Walmart critics say the mega-retailer doesn’t pay its employees enough. Among the arguments in favor of Walmart boosting its employees’ wages is “it’s the right thing to do.” Corporate social responsibility (CSR) has become a very popular branding tool for many businesses. But how about from the business standpoint?
Walmart is one of the darlings of Wall Street because its shareholder return-on-investment is stellar. Walmart has increased its stock dividend every year for 41 consecutive years. In February, Walmart raised its annual dividend to $1.92 per share.
It is often easy to forget in discussions of under-paid workers that publically-traded businesses answer to their shareholders. Although most companies say their employees are every bit as important as their customers, generally the shareholders are really at the top of the food chain.
One analysis of the Walmart situation concludes that Walmart could pay its employees more and still retain an excellent profit margin. Anti-Walmart factions say consumers should vote with their pocketbooks and boycott Walmart. Of course, this is also likely to hurt employees as well as Walmart’s stock price.
CSR—in whatever form it takes – costs money. In some instances it means retrofitting old facilities with state-of-the-art energy systems. Sometimes it means disengaging with a partner. Other times, it means a mountain of paperwork and a staff to keep on top of compliance. That’s for the companies that are trying to be more responsible.
From their customers' standpoint, how important is CSR? In electronics purchasing, for example, I’m curious to know whether buyers—either independently or by corporate mandate—have changed their patterns based on CSR. In other words, have B2B customers voted with their pocketbooks when it comes to their business partners?
Now that the deadline for statements related to the Dodd-Frank “Conflict Minerals” Act has passed – which many companies were unable to meet— it’s worth noting the estimated cost of compliance. In 2011, Tulane University estimated the projected cost of conflict minerals compliance upon all types of businesses to be $7.93 billion, according to the IPC. The university is now conducting a post-filing survey.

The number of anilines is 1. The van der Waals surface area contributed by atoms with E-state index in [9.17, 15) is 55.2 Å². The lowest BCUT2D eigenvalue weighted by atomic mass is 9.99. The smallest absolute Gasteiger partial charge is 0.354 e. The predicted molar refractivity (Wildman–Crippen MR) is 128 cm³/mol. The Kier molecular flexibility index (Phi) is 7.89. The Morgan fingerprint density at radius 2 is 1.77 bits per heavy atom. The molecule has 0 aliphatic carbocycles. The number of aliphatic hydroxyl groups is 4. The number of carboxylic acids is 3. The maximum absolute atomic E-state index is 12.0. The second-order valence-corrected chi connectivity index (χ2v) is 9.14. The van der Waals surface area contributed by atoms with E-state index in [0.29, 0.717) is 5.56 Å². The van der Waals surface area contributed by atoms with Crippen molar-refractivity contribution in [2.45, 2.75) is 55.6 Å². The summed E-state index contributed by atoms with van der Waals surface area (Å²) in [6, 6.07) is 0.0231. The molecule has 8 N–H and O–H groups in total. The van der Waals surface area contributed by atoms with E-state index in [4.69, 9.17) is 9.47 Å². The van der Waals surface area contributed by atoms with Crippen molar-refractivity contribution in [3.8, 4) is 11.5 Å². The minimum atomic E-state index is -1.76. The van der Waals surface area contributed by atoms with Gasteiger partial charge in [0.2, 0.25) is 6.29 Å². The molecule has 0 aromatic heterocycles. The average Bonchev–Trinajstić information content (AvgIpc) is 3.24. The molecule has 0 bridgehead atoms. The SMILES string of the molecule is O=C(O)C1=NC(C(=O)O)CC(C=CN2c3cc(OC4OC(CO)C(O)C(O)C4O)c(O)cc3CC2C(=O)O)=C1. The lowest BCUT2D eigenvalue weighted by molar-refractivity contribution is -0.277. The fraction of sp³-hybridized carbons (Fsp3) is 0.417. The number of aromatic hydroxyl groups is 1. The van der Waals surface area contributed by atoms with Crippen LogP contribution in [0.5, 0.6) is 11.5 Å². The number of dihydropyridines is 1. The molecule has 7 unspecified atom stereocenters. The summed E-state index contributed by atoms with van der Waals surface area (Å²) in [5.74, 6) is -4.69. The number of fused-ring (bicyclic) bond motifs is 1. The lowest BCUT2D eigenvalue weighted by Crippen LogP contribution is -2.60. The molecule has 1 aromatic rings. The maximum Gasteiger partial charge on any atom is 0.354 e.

Not surprisingly, small businesses had the most problems meeting compliance guidelines. According to IPC Director of Government Relations and Environmental Policy Fern Abrams, both large companies and SMEs face significant challenges in conducting due diligence. Whereas lack of information from suppliers was identified as a key difficulty by both large and small companies, SMEs also reported lack of clear requirements and lack of resources as key impediments. In addition, SMEs were more likely to report handling due diligence inquiries through direct letter communication instead of using more sophisticated electronic systems such as Excel and database inquiries.
Abrams’ presentation was part of a session on due diligence and SMEs. Part of the due diligence associated with the Conflict Minerals Act is tracing back to the source minerals such as tantalum, which are mined in areas controlled by brutal anti-government forces. Suppliers are of course encouraged by their customers to comply with the goals of Dodd-Frank, which is to cut off funds to the rebels. Some customers also offer to assist partners in getting to compliance. But as time progresses, I’m wondering if we’ll see disengagements with partners that don’t comply. Losing a valued customer is a pretty compelling argument in favor compliance. Plus, it’s the right thing to do.
Dodd-Frank does not require companies to stop sourcing minerals from rebel-held areas, it just requires them to report whether they do. The initial debate is over: reporting is a fact of life even if there are no penalties for non-compliance (yet). It will be interesting to see if the Tulane survey shows the industry spent anywhere near the original estimate. Even more interesting – what are the associated costs in terms of severed relationships, if any?